“My Facebook is going crazy,” he said Wednesday, shortly after the finalists were announced on MSNBC. He had found out earlier that he was a finalist but had been sworn to secrecy. “I did wake up to watch it, though,” he said. “It’s not often that I get on television, especially as a poet. Television is the last place you find poetry, usually.”
Two other finalists have Minnesota connections; young-adult author Gene Luen Yang teaches in the low-residence MFA program at Hamline University in St. Paul, and poet Mary Szybist’s collection, “Incarnadine,” was published by Graywolf Press.
“ ‘Incarnadine’ is a marvel of a book, about the many ways we encounter the world and the world encounters us,” said Graywolf Executive Editor Jeff Shotts.
The poems of “Black Aperture,” which Rasmussen worked on for about 10 years, are about the death by suicide of his brother, which happened when Rasmussen was 16. “I think an event like that takes a long time to process, or to gain any amount of distance where you can write about it in an effective way,” he said.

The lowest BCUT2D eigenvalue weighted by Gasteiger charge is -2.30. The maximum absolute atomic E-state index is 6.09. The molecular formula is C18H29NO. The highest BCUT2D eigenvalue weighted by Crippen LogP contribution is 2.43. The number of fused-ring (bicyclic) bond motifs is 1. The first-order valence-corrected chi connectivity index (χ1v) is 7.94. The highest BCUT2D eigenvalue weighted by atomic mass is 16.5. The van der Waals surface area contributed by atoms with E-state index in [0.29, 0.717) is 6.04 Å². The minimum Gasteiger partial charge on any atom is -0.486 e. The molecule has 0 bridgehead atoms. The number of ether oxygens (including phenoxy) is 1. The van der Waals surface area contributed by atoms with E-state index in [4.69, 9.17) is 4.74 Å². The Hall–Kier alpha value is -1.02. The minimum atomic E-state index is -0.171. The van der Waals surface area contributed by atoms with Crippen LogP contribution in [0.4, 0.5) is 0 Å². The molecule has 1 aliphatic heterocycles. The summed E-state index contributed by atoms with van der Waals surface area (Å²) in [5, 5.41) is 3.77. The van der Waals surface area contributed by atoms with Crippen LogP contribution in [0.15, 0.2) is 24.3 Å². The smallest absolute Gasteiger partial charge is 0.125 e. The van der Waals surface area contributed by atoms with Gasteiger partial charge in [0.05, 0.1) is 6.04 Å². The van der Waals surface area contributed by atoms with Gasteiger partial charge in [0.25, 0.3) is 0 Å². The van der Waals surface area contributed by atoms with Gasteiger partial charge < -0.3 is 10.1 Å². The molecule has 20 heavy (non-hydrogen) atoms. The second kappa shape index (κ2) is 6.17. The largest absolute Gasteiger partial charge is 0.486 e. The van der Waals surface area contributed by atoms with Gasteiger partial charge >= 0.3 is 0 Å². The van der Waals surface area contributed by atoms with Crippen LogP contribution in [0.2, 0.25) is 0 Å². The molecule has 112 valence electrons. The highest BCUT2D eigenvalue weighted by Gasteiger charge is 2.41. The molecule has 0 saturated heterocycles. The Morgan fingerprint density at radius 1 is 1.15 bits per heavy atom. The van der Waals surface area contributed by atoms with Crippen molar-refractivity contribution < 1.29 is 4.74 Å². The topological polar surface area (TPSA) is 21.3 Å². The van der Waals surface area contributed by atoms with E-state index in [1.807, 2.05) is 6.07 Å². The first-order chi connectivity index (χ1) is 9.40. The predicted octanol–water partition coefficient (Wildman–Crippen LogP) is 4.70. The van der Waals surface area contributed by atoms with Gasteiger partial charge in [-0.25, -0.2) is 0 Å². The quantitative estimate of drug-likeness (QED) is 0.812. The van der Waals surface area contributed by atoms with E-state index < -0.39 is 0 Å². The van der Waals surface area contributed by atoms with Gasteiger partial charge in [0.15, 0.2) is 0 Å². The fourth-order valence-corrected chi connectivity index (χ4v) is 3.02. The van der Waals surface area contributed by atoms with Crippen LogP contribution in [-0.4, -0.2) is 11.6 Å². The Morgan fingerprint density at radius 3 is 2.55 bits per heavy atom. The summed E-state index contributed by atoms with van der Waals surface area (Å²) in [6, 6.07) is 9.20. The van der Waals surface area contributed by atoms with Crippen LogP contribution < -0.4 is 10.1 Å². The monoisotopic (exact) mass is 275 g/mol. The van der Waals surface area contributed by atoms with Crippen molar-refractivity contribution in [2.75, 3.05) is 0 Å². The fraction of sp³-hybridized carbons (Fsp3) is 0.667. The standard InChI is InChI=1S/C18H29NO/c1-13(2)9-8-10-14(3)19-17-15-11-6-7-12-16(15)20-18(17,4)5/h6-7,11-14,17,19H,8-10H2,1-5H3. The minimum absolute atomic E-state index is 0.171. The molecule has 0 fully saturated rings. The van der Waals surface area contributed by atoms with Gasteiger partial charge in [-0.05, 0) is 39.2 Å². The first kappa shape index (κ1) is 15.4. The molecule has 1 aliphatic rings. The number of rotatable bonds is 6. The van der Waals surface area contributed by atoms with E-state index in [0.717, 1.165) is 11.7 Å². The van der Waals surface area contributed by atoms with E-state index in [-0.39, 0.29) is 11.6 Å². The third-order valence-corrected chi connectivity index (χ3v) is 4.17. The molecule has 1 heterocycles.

Rasmussen, 38, is from International Falls; he lives in Robbinsdale and teaches at Gustavus Adolphus College.
Minnesota has made a good showing in the National Book Awards in recent years, with Louise Erdrich and Will Alexander, both of Minneapolis, winning last year. T.J. Stiles, who grew up in Foley and graduated from Carleton College, won in 2009 for “The First Tycoon,” his biography of Cornelius Vanderbilt, which also won the Pulitzer Prize. J.F. Powers was the first Minnesotan to win, in 1963, for his novel “Morte d’Urban.”
The winner will be announced Nov. 20.